Northport VA Medical Center
Northport VAMC’s Mind-Body Program utilizes holistic healing to treat the mind, body, and spirit of its veterans. And it does so with impressive results.
Established in 2011, this program within Psychiatry Service uses yoga, Tai-chi, Reiki, guided imagery, reflexology, meditation, and more to help ease pain, stress and anxiety, insomnia, and depression by teaching veterans how their mind and bodies are connected.
One modality—yoga—saw a 10 percent reduction in pain and a 24 percent reduction in stress for participating veterans on the PTSD unit during 2014, according to recent data.
“I find it acts like a psychological reinforcement for me,” said John, a participant of Yoga for Veterans. “I don’t want to ruin my body through food or alcohol. It’s like hypnosis. It brings my body and mind to the point of relaxation.”
William, a Vietnam veteran, found yoga to be a possible way to avoid knee surgery through increased flexibility.
“I didn’t know there were muscles that could be loosened up like this,” William said. “Muscles I never knew I had are loosening up. After doing yoga three times, my knee feels better. I’m actually considering not having the surgery.”
Results, of course, vary from patient to patient, said Richelle Rapaport, RN, holistic nurse, and Tai chi-Qigong instructor. But the program has led to some significant patient improvements.
“It has been documented that much of our illness is related to stress,” said Rapaport. “When a person can learn to lower stress, the symptoms are reduced. The goal of the Mind-Body modalities is to help veterans achieve deeper levels of relaxation and develop new skills for stress management.”
Reiki, a holistic treatment that harnesses universal energy, is a technique that also has helped patients find relief from various ailments.
“In a Reiki session, the provider encourages relaxation by balancing the body’s energy” said Mary Chereskin, RN and Reiki instructor. “It helps people with emotional pain release some of their trauma, which in turn helps with sleep, anxiety, and depression.”
At first it was met with skepticism, but after explaining it on the units, more and more people became interested in it. The Mind Body program has trained more than 100 VAMC staff in Reiki, from nurses to social workers to recreation therapists. Additional staff has been trained in clinical meditation, tai chi, reflexology, comfort touch, guided imagery and aromatherapy.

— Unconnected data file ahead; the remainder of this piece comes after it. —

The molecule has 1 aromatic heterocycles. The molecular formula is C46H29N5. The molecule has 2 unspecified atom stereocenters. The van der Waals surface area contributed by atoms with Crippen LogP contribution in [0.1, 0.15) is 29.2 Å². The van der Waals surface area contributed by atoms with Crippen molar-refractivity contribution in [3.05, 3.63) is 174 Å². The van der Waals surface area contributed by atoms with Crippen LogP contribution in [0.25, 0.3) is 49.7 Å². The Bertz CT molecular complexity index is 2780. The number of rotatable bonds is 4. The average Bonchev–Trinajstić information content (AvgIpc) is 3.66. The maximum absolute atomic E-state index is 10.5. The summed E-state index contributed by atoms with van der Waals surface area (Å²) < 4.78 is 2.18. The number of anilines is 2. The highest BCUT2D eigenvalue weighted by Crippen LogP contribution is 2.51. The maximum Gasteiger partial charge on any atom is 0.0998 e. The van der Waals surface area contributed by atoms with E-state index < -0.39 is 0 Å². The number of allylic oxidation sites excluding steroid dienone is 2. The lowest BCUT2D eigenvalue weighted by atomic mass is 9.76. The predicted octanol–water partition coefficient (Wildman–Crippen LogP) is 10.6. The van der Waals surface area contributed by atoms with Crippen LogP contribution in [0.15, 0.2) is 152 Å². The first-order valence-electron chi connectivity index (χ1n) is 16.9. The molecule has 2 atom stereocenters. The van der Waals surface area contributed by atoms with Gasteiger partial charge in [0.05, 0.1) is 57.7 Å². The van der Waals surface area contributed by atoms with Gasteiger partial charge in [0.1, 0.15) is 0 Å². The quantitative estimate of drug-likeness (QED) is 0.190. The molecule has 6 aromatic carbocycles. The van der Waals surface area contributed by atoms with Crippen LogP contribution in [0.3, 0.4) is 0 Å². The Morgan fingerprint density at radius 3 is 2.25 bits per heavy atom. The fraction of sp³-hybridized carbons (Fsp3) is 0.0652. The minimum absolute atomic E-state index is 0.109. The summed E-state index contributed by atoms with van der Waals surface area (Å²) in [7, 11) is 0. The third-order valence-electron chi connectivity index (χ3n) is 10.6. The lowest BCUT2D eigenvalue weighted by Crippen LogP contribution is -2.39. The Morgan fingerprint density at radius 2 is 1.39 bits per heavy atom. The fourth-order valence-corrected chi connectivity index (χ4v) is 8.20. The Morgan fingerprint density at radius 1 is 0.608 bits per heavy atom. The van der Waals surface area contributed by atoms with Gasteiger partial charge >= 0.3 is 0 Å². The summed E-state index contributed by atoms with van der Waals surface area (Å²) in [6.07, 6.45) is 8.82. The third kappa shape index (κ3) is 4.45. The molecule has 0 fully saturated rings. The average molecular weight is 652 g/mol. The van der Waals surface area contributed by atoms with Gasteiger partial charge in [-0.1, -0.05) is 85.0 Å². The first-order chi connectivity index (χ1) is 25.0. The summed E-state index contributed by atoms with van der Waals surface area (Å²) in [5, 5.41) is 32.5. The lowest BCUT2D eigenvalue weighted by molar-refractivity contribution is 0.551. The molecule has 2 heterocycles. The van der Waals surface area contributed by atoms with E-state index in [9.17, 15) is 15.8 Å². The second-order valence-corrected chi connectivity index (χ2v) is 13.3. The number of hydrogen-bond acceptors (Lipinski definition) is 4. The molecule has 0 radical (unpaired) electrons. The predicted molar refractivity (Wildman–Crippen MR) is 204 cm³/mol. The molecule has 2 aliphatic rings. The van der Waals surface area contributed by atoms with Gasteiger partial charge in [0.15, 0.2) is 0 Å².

“One veteran with insomnia fell asleep on the table after one Reiki session,” Chereskin said. “He said, ‘I like this. When can I come back for another session?’”
An interesting Reiki effect is that it tends to bring emotions to the forefront, thus getting patients to open up and talk more. She said that some therapists have requested she perform Reiki on patients prior to an appointment precisely for this reason.
Chereskin said she performed Reiki on a combat veteran who wept afterward. She said he would feel bad if he didn’t cry at the end of each session because it felt so good to release his emotions.
“He told me that he’d been coming to the VA for years and that nobody had been able to penetrate into his emotions,” she said. “But I broke through in one session.”
Obviously not everyone will experience such dramatic emotions, but Chereskin said many of her patients have praised Reiki and the other modalities for helping them relax, reduce stress, and help manage pain.
Although the Mind-Body Program works to treat veterans in the Psychosocial Rehabilitation Recovery Center, Substance Abuse Clinic, CLC units, DDRC, ER, PC and PTSD units, many aspects—to include Reiki, yoga, Guided Imagery and Tai-chi—are available to all veterans. Anyone interested should consult a primary clinical provider, then contact Lisa Fischer, program assistant, at (631) 261-4400 ext. 2973 to set up an appointment.
For more information on the Mind-Body Program, contact Mary Chereskin at (631) 261-4400 ext.2743 or Richelle Rapaport, at ext. 5101.